Showing posts from August, 2015

What makes a scifi world seem real?

My husband doesn't like fantasy. When we were dating he always told me he liked his science fiction real, with convincing science and logic holding its strange new worlds together - be they ours or alien planets in the future. So why does he love Game of Thrones? I think it's because the social science is so convincingly portrayed. The history hangs together. The characters act according to their nature, or else reveal their nature convincingly through action. And what makes me enjoy science fiction and fantasy? To be honest, I like some logic too. Vampires for the sake of added vampire, fairy because we've already used up every other creature, or volcano because it fits the storyline will probably distract me. But creatures that build into essential parts of the plot--they'll hold my attention. And logic. Ex Machine is a brilliant movie! But deus ex machina is not a very convincing plot device. Anyway, here are three science fiction novels I've read recently, s

How do you build the world you already live in?

The first time I met the term "World-building" I wondered what it meant. I play lots of board games with my sons, so perhaps world-building meant the art of setting up rules so a game wouldn't be too easily lost or won. I watched my sons play lots of computer games and wondered if world-building was the writing of long lines of computer code to model the buildings, hills and roads. I read a lot of science fiction too. Is world-building the task of adding science to imagination so a new world makes sense? In historical fiction, is it the art of convincingly depicting a distant time? And in the present day? The present day surely is what it is and doesn't need to be built. But what makes a reader believe in a novel? What creates that willing suspension of disbelief, that leaves us thinking these people lived real lives when we know they didn't? What keeps us turning pages to see what happened next to someone who never really existed? I guess I'm convinced no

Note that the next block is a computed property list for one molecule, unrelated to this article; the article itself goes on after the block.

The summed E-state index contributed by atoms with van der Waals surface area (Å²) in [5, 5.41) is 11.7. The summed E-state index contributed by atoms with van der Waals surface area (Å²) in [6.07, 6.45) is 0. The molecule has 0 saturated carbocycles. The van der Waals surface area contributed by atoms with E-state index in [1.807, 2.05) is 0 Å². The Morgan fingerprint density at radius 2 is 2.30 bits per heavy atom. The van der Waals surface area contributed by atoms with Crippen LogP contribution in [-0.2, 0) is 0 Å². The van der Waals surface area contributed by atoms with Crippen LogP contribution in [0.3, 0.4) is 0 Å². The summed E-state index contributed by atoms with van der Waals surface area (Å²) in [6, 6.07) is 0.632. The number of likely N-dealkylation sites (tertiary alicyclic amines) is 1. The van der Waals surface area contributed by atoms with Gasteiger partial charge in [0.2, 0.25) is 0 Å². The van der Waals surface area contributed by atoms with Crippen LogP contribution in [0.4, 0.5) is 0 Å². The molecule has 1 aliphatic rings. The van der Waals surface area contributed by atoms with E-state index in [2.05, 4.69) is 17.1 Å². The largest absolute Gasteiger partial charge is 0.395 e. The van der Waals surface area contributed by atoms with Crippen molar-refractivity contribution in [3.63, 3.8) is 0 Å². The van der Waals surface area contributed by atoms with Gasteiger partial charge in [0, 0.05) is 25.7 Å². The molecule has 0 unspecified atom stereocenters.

When is a book just for kids?

As a child, I hated fairy tales. I'm not sure why. I loved my brothers' books of adventure stories. I even volunteered to clean my older brother's room so I could read his classics while dusting his bookshelf. But offer me the Snow Queen and I'd run a mile. Alice just felt wrong. Snow White might as well have been Red, but she certainly wouldn't be read by me. As a young teen, I hated hearing the Hobbit read aloud to class. I therefore refused to read Lord of the Rings. I cleaned my parents' bedroom so I could "borrow" their library books while vacuuming. I loved the novel Oil. I loved one about a farmer trying to tame the top of a hill while his son tamed his love life. I loved... Oh, I just loved books... as long as they weren't fairy tales, or the Hobbit which I now know I had so clearly mis-classified. As a mom... I still didn't read the sort of fairy tales I'd grown up on. But I read the new ones, the nuanced ones, the Paper Bag Pr

Where do books go when they die?

Ah, the scent of the used book store. Charing Cross Road in London is filled with noise, people, traffic... and books. There's the famous Foyles for the bright and new, a reminder that books are alive and vibrant and fun. Then there are the used book stores, with their peculiar, wonderful scent, and their peculiarly wonderful assortment of fascinating literature. Used, perhaps; rejected even; but these books most surely aren't dead. Closer to home, Oregon has  Powells, where new and old books share the walls, stand side by side, and proudly complain, we're not dead! And then... One of my book reviews today proved peculiarly elusive. Not listed on Amazon. Not listed on Barnes and Noble. Not listed on Powells. I tried Smashwords - perhaps it's "just" an ebook - but it wasn't listed there either. I'd only been given the book in May, and my review's just a month overdue. So I wondered, where could the book have gone to in so short a time, and where